# Talk:Computational complexity in P systems

**Reviewer A**

This article provides a complete and at the same time understandable overview of the study of computational complexity in P systems. Nevertheless, the article would benefit from a careful rewording of some sentences and the addition, if possible, of some figures and examples to illustrate the definitions.

**Section 1**

I propose the following rewording for the first two paragraphs in the section for recognizer P systems in order to avoid words like "usually".

*Decision problems, yes-or-no answer problems, are one of the major research topics in complexity theory. Formally, a decision problem, X, is defined as a pair (I_{X},\theta_{X}) such that I_{X} is a language over a finite alphabet (whose elements are called instances) and \theta_{X} is a total boolean function over I_{X}. A language, L_X, is naturally associated to every decision problem, X, as the set of instances for which a positive answer is provided, L_X=\{w \in I_X: \ \theta_X(w)=1\}).*

I would reword the last point in the definition of recognizer P system as follows:

*(c) in the last step of every computation of the system and never in any previous step, either the object yes or the object no (but not both) must have been sent to the output region of the system*

**Section 1.1**

I propose the next change in the first paragraph of uniform families of P systems in order to avoid words like "at the same time".

*In contrast, P systems, likewise logic circuits, are computing devices of finite size that can be described with a fixed amount of initial resources (number of membranes, objects, gates, etc.). According to this, in order to solve a decision problem a (possibly infinite) family of P systems needs to be considered.*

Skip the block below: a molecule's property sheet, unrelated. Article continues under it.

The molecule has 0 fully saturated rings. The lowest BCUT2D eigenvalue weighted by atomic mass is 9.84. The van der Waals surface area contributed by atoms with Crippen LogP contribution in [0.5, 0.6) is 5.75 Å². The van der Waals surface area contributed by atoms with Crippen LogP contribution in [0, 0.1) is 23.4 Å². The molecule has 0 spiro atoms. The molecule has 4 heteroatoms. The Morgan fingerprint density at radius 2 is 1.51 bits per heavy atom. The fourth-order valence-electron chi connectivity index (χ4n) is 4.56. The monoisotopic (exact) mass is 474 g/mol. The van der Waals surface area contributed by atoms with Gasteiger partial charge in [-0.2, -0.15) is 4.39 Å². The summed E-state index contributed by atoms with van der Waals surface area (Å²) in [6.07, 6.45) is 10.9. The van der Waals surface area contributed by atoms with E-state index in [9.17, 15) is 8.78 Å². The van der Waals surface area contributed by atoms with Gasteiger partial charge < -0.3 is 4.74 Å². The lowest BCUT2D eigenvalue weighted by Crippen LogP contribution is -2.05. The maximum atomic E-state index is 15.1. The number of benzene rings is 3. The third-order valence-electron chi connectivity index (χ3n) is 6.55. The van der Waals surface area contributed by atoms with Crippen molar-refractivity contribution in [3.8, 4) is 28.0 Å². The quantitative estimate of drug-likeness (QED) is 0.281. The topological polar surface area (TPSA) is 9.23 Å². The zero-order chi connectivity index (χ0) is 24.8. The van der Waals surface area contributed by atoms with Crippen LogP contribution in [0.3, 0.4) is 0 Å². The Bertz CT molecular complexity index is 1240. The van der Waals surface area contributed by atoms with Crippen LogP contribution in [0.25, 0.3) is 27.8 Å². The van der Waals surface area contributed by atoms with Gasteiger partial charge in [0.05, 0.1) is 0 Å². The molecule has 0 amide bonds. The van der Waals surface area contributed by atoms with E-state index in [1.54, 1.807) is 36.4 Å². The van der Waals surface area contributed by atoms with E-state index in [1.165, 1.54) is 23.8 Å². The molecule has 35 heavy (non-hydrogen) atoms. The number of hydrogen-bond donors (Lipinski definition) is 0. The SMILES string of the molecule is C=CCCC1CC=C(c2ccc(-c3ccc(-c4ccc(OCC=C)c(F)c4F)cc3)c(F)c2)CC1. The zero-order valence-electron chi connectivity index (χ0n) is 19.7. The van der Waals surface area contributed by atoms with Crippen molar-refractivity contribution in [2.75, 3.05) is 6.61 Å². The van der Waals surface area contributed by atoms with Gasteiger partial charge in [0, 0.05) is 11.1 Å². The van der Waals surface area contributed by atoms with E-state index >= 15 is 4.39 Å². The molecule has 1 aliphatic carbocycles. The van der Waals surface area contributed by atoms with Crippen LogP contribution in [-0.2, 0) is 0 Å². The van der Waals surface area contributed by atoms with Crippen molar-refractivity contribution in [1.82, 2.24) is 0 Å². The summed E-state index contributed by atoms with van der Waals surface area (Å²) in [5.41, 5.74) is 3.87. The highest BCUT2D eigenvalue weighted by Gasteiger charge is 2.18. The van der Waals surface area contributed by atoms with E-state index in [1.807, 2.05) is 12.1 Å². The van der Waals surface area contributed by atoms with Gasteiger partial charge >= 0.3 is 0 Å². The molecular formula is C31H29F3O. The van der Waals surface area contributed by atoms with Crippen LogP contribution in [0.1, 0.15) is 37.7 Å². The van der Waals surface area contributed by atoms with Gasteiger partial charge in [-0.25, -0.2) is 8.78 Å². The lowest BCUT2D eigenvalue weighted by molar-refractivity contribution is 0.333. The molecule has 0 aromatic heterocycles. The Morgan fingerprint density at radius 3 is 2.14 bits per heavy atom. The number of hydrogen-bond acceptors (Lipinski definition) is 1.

In the next two paragraphs of this section there is no definition or description of what a P system with input membrane is. A few lines about this would make the article easier to follow.

**Section 1.2**

The definition of confluent P systems could be clearer if a figure similar to the one appearing in several papers is included here if possible.

**Section 2**

There is a typo in the definition of PMC_R. There is an opening begin{itemize} without the closing end{itemize}.

**Section 3**

I would reword the first sentence as follows:

*A basic transition P system is a restricted variant only containing evolution, communication, and dissolution rules. Consequently, these systems are unable to increase the size of the membrane structure.*

In the last sentence of this section a citation to the *Milano theorem* would contribute to the completeness of the article.

**Section 4**

Problems when formatting using emph.

There seems to be some missing text at the end of the article when discussing some results related to Paun's conjecture.

"Reviewer B"

As a general comment, some examples and figures would be welcome in order to help non-expert readers. Moreover, the last section is not complete. Maybe some part disappeared, or a mistake with a cut-and-paste operation occurred. Finally, I think the result stating that P systems with active membranes but without dissolution rules can be simulated by Deterministic Turing machines in polynomial time should also be added.

Some more specific comments

1. Check some latex command that are not converted. For example, in the following paragraph there are various \emph command, appearing as a text.

The first efficient solutions to NP–complete problems by using P systems with active membranes were given in a semi–uniform way (where the P systems of the family depend on the syntactic structure of the instance) by S.N. Krishna et al. (\emph{Hamiltonian Path}, \emph{Vertex Cover}, 1999), A. Obtulowicz (\emph{SAT}, 2001), Gh. Paun (\emph{SAT}, 2000 and 2001), and C. Zandron et al. (\emph{SAT}, \emph{Undirected Hamiltonian Path}, 2000).

Check also in other part of the contribution for the same problem.

2. When discussing uniformity, some references to the work of Niall and Woods about uniformity below P should be mentioned.